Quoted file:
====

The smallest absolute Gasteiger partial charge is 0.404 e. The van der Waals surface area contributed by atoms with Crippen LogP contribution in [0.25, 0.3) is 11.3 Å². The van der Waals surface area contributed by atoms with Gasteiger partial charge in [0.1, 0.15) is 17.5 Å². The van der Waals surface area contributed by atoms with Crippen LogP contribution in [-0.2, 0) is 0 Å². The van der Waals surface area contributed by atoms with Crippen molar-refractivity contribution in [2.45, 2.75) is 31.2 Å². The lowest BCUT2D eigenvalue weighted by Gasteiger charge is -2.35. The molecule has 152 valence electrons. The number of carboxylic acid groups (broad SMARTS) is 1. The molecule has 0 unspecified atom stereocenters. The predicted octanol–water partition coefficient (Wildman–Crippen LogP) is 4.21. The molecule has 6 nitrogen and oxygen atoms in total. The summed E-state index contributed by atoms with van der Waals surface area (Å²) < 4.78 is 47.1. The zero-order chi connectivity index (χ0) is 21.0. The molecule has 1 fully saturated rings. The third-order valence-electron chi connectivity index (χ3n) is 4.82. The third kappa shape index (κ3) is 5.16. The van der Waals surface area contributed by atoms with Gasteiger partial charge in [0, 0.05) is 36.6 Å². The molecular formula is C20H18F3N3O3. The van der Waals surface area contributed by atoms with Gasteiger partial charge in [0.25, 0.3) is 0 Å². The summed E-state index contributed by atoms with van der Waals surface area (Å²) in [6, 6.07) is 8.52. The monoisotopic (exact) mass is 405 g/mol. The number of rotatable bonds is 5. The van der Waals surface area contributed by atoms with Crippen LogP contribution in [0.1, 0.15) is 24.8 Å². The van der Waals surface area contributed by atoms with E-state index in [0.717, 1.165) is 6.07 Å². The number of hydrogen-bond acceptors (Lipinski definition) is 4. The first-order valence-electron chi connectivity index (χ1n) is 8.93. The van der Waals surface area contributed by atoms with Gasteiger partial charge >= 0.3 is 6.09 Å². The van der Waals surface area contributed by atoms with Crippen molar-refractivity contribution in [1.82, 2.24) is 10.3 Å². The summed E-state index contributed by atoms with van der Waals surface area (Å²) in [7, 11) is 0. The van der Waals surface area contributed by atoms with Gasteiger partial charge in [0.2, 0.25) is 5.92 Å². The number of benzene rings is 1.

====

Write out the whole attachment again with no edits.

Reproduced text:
The smallest absolute Gasteiger partial charge is 0.404 e. The van der Waals surface area contributed by atoms with Crippen LogP contribution in [0.25, 0.3) is 11.3 Å². The van der Waals surface area contributed by atoms with Gasteiger partial charge in [0.1, 0.15) is 17.5 Å². The van der Waals surface area contributed by atoms with Crippen LogP contribution in [-0.2, 0) is 0 Å². The van der Waals surface area contributed by atoms with Crippen molar-refractivity contribution in [2.45, 2.75) is 31.2 Å². The lowest BCUT2D eigenvalue weighted by Gasteiger charge is -2.35. The molecule has 152 valence electrons. The number of carboxylic acid groups (broad SMARTS) is 1. The molecule has 0 unspecified atom stereocenters. The predicted octanol–water partition coefficient (Wildman–Crippen LogP) is 4.21. The molecule has 6 nitrogen and oxygen atoms in total. The summed E-state index contributed by atoms with van der Waals surface area (Å²) < 4.78 is 47.1. The zero-order chi connectivity index (χ0) is 21.0. The molecule has 1 fully saturated rings. The third-order valence-electron chi connectivity index (χ3n) is 4.82. The third kappa shape index (κ3) is 5.16. The van der Waals surface area contributed by atoms with Gasteiger partial charge in [0, 0.05) is 36.6 Å². The molecular formula is C20H18F3N3O3. The van der Waals surface area contributed by atoms with Gasteiger partial charge in [0.25, 0.3) is 0 Å². The summed E-state index contributed by atoms with van der Waals surface area (Å²) in [6, 6.07) is 8.52. The monoisotopic (exact) mass is 405 g/mol. The number of rotatable bonds is 5. The van der Waals surface area contributed by atoms with Crippen LogP contribution in [0.1, 0.15) is 24.8 Å². The van der Waals surface area contributed by atoms with E-state index in [0.717, 1.165) is 6.07 Å². The number of hydrogen-bond acceptors (Lipinski definition) is 4. The first-order valence-electron chi connectivity index (χ1n) is 8.93. The van der Waals surface area contributed by atoms with Gasteiger partial charge >= 0.3 is 6.09 Å². The van der Waals surface area contributed by atoms with Crippen molar-refractivity contribution in [1.82, 2.24) is 10.3 Å². The summed E-state index contributed by atoms with van der Waals surface area (Å²) in [7, 11) is 0. The van der Waals surface area contributed by atoms with Gasteiger partial charge in [0.2, 0.25) is 5.92 Å². The number of benzene rings is 1.